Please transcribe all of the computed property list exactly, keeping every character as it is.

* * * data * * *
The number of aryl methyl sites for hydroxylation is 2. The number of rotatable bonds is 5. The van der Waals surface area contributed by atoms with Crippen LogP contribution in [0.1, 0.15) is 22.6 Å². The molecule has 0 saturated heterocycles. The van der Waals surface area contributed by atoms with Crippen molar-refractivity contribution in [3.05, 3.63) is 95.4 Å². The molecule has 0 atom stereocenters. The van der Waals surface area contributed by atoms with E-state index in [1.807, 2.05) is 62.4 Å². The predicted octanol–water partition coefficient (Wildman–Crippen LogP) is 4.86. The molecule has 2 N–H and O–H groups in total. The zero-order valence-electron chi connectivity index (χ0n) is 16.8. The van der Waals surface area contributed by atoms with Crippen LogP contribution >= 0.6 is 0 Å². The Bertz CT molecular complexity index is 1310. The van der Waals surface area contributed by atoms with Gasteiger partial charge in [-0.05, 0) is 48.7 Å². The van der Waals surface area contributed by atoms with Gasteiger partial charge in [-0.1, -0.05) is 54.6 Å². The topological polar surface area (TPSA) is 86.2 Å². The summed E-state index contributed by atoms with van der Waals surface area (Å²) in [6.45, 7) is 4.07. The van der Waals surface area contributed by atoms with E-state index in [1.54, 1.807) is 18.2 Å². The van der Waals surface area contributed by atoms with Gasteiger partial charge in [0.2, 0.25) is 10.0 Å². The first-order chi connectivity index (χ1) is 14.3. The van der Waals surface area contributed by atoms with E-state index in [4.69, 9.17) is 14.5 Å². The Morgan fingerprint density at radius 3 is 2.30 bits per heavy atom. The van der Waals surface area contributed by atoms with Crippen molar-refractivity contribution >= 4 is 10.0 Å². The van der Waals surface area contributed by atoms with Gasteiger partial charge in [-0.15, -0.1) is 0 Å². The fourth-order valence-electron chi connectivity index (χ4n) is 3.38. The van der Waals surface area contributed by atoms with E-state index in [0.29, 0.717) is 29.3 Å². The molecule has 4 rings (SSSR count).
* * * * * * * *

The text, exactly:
The number of aryl methyl sites for hydroxylation is 2. The number of rotatable bonds is 5. The van der Waals surface area contributed by atoms with Crippen LogP contribution in [0.1, 0.15) is 22.6 Å². The molecule has 0 saturated heterocycles. The van der Waals surface area contributed by atoms with Crippen molar-refractivity contribution in [3.05, 3.63) is 95.4 Å². The molecule has 0 atom stereocenters. The van der Waals surface area contributed by atoms with E-state index in [1.807, 2.05) is 62.4 Å². The predicted octanol–water partition coefficient (Wildman–Crippen LogP) is 4.86. The molecule has 2 N–H and O–H groups in total. The zero-order valence-electron chi connectivity index (χ0n) is 16.8. The van der Waals surface area contributed by atoms with Crippen LogP contribution >= 0.6 is 0 Å². The Bertz CT molecular complexity index is 1310. The van der Waals surface area contributed by atoms with Gasteiger partial charge in [-0.05, 0) is 48.7 Å². The van der Waals surface area contributed by atoms with Gasteiger partial charge in [-0.1, -0.05) is 54.6 Å². The topological polar surface area (TPSA) is 86.2 Å². The summed E-state index contributed by atoms with van der Waals surface area (Å²) in [6.45, 7) is 4.07. The van der Waals surface area contributed by atoms with E-state index in [1.54, 1.807) is 18.2 Å². The van der Waals surface area contributed by atoms with Gasteiger partial charge in [0.2, 0.25) is 10.0 Å². The first-order chi connectivity index (χ1) is 14.3. The van der Waals surface area contributed by atoms with E-state index in [4.69, 9.17) is 14.5 Å². The Morgan fingerprint density at radius 3 is 2.30 bits per heavy atom. The van der Waals surface area contributed by atoms with Crippen molar-refractivity contribution >= 4 is 10.0 Å². The van der Waals surface area contributed by atoms with Gasteiger partial charge in [-0.15, -0.1) is 0 Å². The fourth-order valence-electron chi connectivity index (χ4n) is 3.38. The van der Waals surface area contributed by atoms with E-state index in [0.29, 0.717) is 29.3 Å². The molecule has 4 rings (SSSR count).